• They’re healthy comfort food. Comfort food makes us happy because it is reminds us of home, family or friends and often has a very traditional and simple preparation. Soups are warming, soothing, rich and often reflective of our heritage, too, and there is something really satisfying about that.
  • They’re a great way to get in the healthiest foods on the planet, including leafy greens, beans, and onions! Check out this recipe for an amazing Tuscan Bean Soup we made the other day. We incorporated our Tuscan (AKA dino) kale from Hometown Harvest along with other GBOMBS foods like beans and onions. The addition of red wine added a sweetness and richness that I can still taste!IMG_3235

As a gift to celebrate my completion of graduate school, my mother-in-law gave me what is now one of my absolute favorite cookbooks. Clean Food: A Seasonal Guide to Eating Close to the Source is written by Terry Walters, a fellow IIN graduate.

From the Basic Balsamic Vinaigrette (you will never want store-bought salad dressing again!), Three Bean Chili, and Roasted Kabocha Squash and Creminis to the Ginger and Pear Crisp and Banana Coconut Chocolate Chip Cookies, we have enjoyed over a dozen of the wholesome, nourishing recipes from Terry’s Clean Food cookbook.

Clean Food

Also, for anyone who has food sensitivities or allergies, this cookbook will give you tons of new inspirations and alternatives, and you will not feel deprived or slighted in the least!

The Tuscan Bean Soup was the most recent recipe we prepared from Clean Food and is one we will definitely be making again.

You can check out other delicious soups posted on my Pinterest boards!

Do you have a favorite healthy soup recipe? Feel free to share below! 

Soup’s On! My Favorite Cookbook & A Soup You Have to Try {Vegan, GBOMBS}

I was eagerly anticipating a long weekend away to the southern coast of Portugal with several friends from my program in Spain…until something awful happened.

IMG_0281

I got food poisoning.

After all, who doesn’t want to deal with embarrassing GI issues in a foreign country hours away from home and everything familiar? I’ll be honest, it was a pretty miserable and uncomfortable week, and aside from the temporary weight loss, nothing good came of it.

I told my Spanish mom, Matilde, that all I wanted was crushed ice and “cookies without sugar” because I didn’t know how to say “Saltine crackers” in Spanish.

Well, I was told that ice is “dirty” so I shouldn’t eat it, and I didn’t get anywhere with my description of Saltines.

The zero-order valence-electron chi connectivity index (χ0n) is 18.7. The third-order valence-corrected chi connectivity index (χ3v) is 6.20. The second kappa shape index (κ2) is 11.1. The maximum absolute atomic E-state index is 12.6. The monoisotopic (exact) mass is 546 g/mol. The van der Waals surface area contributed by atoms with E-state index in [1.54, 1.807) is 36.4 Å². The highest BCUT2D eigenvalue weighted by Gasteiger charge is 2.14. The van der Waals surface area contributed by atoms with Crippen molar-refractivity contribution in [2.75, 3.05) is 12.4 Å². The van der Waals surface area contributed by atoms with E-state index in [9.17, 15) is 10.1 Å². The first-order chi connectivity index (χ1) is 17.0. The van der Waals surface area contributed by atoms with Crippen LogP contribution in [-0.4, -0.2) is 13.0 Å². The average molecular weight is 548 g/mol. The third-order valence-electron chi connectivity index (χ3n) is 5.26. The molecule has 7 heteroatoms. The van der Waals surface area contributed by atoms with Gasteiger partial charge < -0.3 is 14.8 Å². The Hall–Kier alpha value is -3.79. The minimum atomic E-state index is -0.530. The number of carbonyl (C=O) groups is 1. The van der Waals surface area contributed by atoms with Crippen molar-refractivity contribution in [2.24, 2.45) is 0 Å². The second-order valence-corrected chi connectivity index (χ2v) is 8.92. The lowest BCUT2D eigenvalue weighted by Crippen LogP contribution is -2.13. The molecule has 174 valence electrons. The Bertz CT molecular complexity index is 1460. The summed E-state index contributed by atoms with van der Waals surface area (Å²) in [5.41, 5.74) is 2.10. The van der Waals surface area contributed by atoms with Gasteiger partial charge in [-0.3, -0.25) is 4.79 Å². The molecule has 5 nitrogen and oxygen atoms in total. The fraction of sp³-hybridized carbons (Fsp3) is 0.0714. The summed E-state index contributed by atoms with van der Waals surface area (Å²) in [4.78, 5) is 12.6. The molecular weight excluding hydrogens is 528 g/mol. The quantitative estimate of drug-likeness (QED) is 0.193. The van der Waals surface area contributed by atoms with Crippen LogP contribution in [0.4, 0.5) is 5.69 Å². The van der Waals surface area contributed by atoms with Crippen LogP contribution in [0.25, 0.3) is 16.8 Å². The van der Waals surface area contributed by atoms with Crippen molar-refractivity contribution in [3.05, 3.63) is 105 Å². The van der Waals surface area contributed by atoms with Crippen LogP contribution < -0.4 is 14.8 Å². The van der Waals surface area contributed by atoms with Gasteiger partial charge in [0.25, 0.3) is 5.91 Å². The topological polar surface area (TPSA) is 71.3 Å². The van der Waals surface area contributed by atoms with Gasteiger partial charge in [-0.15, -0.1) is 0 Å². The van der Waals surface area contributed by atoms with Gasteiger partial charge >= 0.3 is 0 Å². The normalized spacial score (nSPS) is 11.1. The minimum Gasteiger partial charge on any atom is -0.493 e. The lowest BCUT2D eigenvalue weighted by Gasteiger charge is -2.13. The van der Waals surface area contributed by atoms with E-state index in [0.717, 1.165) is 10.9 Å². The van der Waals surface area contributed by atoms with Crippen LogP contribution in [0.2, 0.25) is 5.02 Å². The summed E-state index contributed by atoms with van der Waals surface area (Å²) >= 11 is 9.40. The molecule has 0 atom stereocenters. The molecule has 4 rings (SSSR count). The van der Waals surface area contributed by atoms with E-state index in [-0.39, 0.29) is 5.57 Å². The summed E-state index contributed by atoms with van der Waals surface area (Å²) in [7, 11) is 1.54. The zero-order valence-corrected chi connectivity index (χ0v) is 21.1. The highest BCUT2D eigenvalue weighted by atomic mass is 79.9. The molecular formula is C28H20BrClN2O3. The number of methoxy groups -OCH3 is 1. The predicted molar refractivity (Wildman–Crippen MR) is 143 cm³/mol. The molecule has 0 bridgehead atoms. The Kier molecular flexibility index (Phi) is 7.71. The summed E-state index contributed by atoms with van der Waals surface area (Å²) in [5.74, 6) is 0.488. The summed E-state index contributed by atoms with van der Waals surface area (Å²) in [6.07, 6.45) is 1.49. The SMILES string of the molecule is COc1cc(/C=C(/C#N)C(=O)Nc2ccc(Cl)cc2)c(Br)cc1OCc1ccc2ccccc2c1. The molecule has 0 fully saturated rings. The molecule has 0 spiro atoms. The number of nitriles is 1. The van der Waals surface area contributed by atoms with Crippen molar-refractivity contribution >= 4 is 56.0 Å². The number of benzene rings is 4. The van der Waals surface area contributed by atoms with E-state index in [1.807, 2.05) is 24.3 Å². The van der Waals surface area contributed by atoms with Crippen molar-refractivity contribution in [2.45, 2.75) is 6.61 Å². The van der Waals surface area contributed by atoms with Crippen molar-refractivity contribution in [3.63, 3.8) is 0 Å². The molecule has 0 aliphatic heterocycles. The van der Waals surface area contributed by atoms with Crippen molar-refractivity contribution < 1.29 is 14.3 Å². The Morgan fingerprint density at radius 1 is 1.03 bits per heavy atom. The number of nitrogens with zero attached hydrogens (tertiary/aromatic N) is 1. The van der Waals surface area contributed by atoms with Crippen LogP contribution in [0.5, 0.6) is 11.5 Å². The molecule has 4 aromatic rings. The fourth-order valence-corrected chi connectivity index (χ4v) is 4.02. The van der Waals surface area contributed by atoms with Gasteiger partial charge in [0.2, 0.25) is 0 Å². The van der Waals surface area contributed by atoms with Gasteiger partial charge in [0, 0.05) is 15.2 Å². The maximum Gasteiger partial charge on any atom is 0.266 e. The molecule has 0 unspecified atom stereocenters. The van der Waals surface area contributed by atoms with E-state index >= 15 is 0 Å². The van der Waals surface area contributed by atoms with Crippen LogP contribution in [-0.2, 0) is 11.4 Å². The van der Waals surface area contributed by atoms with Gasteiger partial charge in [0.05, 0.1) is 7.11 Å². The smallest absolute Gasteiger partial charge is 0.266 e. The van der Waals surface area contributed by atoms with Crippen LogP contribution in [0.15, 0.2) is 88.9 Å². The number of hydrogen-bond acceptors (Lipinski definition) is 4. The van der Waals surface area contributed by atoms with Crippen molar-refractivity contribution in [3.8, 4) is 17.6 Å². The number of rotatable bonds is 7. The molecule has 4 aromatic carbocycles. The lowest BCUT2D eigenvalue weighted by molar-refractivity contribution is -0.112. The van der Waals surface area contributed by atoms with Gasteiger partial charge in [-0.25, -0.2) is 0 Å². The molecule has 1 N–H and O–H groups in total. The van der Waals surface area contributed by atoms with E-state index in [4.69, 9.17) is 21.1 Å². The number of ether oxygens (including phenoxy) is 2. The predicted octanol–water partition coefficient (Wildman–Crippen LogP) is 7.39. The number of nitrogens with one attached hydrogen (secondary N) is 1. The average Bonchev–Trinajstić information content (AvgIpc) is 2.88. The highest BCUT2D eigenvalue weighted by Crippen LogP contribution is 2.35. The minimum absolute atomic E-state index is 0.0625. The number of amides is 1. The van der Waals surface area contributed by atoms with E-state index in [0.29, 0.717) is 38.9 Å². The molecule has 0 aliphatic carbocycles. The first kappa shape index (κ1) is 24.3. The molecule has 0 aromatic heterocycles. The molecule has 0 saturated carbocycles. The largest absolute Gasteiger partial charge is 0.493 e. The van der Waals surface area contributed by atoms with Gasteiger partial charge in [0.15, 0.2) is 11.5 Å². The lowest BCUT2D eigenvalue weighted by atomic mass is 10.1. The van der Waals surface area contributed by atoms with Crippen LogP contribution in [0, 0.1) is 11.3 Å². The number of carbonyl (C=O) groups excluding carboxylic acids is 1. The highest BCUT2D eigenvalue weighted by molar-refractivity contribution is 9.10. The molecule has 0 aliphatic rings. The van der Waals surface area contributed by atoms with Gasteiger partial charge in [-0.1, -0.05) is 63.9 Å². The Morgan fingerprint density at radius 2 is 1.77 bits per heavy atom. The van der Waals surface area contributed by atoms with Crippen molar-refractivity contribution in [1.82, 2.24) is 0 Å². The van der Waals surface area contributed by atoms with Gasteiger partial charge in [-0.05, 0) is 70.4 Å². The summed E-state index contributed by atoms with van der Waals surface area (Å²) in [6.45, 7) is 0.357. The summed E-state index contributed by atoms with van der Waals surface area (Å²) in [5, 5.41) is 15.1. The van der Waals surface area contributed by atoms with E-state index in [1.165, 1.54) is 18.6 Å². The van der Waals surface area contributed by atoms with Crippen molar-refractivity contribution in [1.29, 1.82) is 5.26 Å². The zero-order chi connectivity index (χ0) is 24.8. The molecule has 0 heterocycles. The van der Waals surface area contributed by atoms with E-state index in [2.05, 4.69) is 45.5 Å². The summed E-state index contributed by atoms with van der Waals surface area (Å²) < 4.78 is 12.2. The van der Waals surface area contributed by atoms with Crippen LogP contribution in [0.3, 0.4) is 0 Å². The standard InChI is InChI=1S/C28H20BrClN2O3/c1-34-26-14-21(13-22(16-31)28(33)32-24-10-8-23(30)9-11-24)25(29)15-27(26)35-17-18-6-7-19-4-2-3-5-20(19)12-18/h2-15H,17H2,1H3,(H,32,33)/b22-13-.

Bummer.

So, aside from some physical discomfort, embarrassment, and frustration, since I had to delay my trip to Portugal, what did my illness mean?

Several days of clear fish broth until I felt better.

Since I had never really eaten any soup other than Campbell’s less-than-impressive and rather sparse chicken noodle soup and didn’t like seafood, eating fish broth was a real treat.

Fortunately, over the next few months, Matilde redeemed the fish broth by introducing me to a variety of other soups and stews that were brimming with vegetables and bursting with deep flavors.  They were filling, warming, and comforting.

We love soups and chilis now and prepare them almost weekly this time of year.

IMG_3230

Here are a few reasons why we are souper excited about soup!

  • They’re cheap. Beans, vegetables, broth, greens, and grains are the base ingredients in most soups. They can be purchased in bulk and are really inexpensive.
  • They last for days, which saves time and money. Cook once, eat three (or more!) times. I love finding ways to save time in the kitchen, especially during the workweek. By taking some time to prepare a soup one day, we save ourselves time (and money!) preparing lunch and several dinners during the rest of the week. Now that football season is over, try to commit to making a soup on Sunday afternoon, and don’t worry about prepping dinner until Tuesday at the earliest!
  • They’re low maintenance and easy to prepare. The great thing about soup is that you can “set it and forget it” by putting it in a crock pot or just leaving it on a low simmer on the stove. The longer it simmers, the more the flavors build. Mmmm…
  • They’re healthy comfort food. Comfort food makes us happy because it is reminds us of home, family or friends and often has a very traditional and simple preparation. Soups are warming, soothing, rich and often reflective of our heritage, too, and there is something really satisfying about that.
  • They’re a great way to get in the healthiest foods on the planet, including leafy greens, beans, and onions! Check out this recipe for an amazing Tuscan Bean Soup we made the other day. We incorporated our Tuscan (AKA dino) kale from Hometown Harvest along with other GBOMBS foods like beans and onions. The addition of red wine added a sweetness and richness that I can still taste!IMG_3235

As a gift to celebrate my completion of graduate school, my mother-in-law gave me what is now one of my absolute favorite cookbooks. Clean Food: A Seasonal Guide to Eating Close to the Source is written by Terry Walters, a fellow IIN graduate.

From the Basic Balsamic Vinaigrette (you will never want store-bought salad dressing again!), Three Bean Chili, and Roasted Kabocha Squash and Creminis to the Ginger and Pear Crisp and Banana Coconut Chocolate Chip Cookies, we have enjoyed over a dozen of the wholesome, nourishing recipes from Terry’s Clean Food cookbook.

Clean Food

Also, for anyone who has food sensitivities or allergies, this cookbook will give you tons of new inspirations and alternatives, and you will not feel deprived or slighted in the least!

The Tuscan Bean Soup was the most recent recipe we prepared from Clean Food and is one we will definitely be making again.

You can check out other delicious soups posted on my Pinterest boards!

Do you have a favorite healthy soup recipe? Feel free to share below!